Looking for some tips or suggestions on how to improve your job search? Check out our blog below for a variety of topics to help get you started.
I know what you are thinking right now: Aren’t all interviews stress interviews? I would agree most interviews are stressful, but there is a type of interview that is specifically designed to be stressful—a stress interview. These are interviews that are set up to put you under stress and see how you handle the pressure. I am not a fan of this type of interview but have seen it used successfully. Here are a few tips that will help you if you get invited to a stress interview. Plus, these ideas will work in any interview setting.
The call I received last week went something like this: “I am getting phone interviews but nothing happens after that. I don’t understand what I am doing wrong.”
I recently spoke to a friend who knows she wants to make a change in her career, yet is struggling to decide what she wants to do. We talked about how she could figure that out. I think the best place to start is figuring out what you enjoy doing. This is key because you spend somewhere between 40-60 hours (maybe more) at work. You must discover what you enjoy doing and what you are good at. If you have read my book, Dream Catchers: How to Get Your Dream Job in any Economy, you may recall that the first three steps focus on getting your mindset correct and clarifying what you really want to do. I will share an abbreviated version of the three steps to get you started.
I recently read this story and it really impacted me and my thought process on what I say or don’t say.
Strolling through Athens, Socrates crossed paths with a friend. His friend grinned and said, “Socrates listen to what I just heard about one of your students!”
Before the man could blurt out his story, Socrates said, “Just a moment. Before you tell me, I’d like to evaluate the news to see if it is of benefit to hear it. It’s the triple screening method for filtering through information.
I recently attended my nephew’s high school graduation. He graduated from McCallie School, a prestigious all-boys prep school. I listened to all these young men’s future college plans. It was an impressive list of schools from Southern Methodist University, University of South Carolina, University of Tennessee, United States Naval Academy, Baylor, Duke University, University of Mississippi, and several others. I watched their young, naive faces and thought about what is next for them. They have so much ahead of them with college life, new friends, living on their own, meeting potential spouses, entering the work force, and possibly becoming fathers. hat a wonderful time in their lives with so much ahead of them.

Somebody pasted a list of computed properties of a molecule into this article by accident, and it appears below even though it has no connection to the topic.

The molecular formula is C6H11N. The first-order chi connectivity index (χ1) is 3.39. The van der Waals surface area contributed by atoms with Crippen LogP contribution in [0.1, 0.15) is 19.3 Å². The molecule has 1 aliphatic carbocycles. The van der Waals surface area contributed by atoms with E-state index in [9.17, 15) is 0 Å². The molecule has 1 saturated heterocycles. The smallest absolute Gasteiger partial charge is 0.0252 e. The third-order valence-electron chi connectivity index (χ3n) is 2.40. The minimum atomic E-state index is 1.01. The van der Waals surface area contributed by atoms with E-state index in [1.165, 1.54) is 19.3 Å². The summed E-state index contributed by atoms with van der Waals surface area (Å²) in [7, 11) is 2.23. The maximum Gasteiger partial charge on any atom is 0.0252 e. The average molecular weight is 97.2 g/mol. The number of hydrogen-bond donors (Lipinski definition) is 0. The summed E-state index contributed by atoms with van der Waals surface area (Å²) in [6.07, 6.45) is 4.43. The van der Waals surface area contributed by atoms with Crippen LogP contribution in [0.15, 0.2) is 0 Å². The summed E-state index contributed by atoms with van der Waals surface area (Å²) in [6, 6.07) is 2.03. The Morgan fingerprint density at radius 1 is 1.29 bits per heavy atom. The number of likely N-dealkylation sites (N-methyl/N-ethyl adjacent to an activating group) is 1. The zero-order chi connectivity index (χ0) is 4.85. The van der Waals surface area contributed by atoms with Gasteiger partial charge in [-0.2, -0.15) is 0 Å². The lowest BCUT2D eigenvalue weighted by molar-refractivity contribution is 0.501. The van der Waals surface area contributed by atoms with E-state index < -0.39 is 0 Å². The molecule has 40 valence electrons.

Late last week, I had breakfast with a dear friend of more than 20 years to discuss her future. She had recently been let go from her job due to budget constraints, and we were talking about what the next step was in her life.
She said, “When I called you, I thought I was going to ask you for help finding a job, but instead I have a plan.”
You may or may not have noticed that I haven’t posted in a while. I let something called “life” get in the way. I changed jobs on April 9 to become the vice president of human resources for Upstream Rehabilitation. I lost my dear father-in-law, George Hobbs, on April 14. My daughter Jamie went to two proms. I had some minor health concerns. Isn’t my list impressive?
It is much easier to be patient when it is not you waiting for the phone call. I am working with a client who had a great first interview and was waiting on a call back for a second interview. At the end of the phone call, the employer said they would get back to her. They did call her back, and now they are trying to set up a phone interview. So far, the two people can’t get their schedules coordinated. So now she is anxiously awaiting the call back from the employer. Her question to me is, “What should I do while I wait? I had several ideas for her that might work for you too.
At least once a week I hear, “I have way too much experience to fit all of it on a one-page résumé.” I have to disagree. I believe someone with 1-50 years of work experience can still consolidate it to one page. I think what people struggle with is they forget why they are creating a résumé.
I am working with a new client on his job hunt. He is extremely bright, has a strong work history, and is motivated to work. So what is going on in his life that is standing in his way? Why is he struggling to make positive progress toward his goal? We are just starting to explore this to uncover what might be in his way.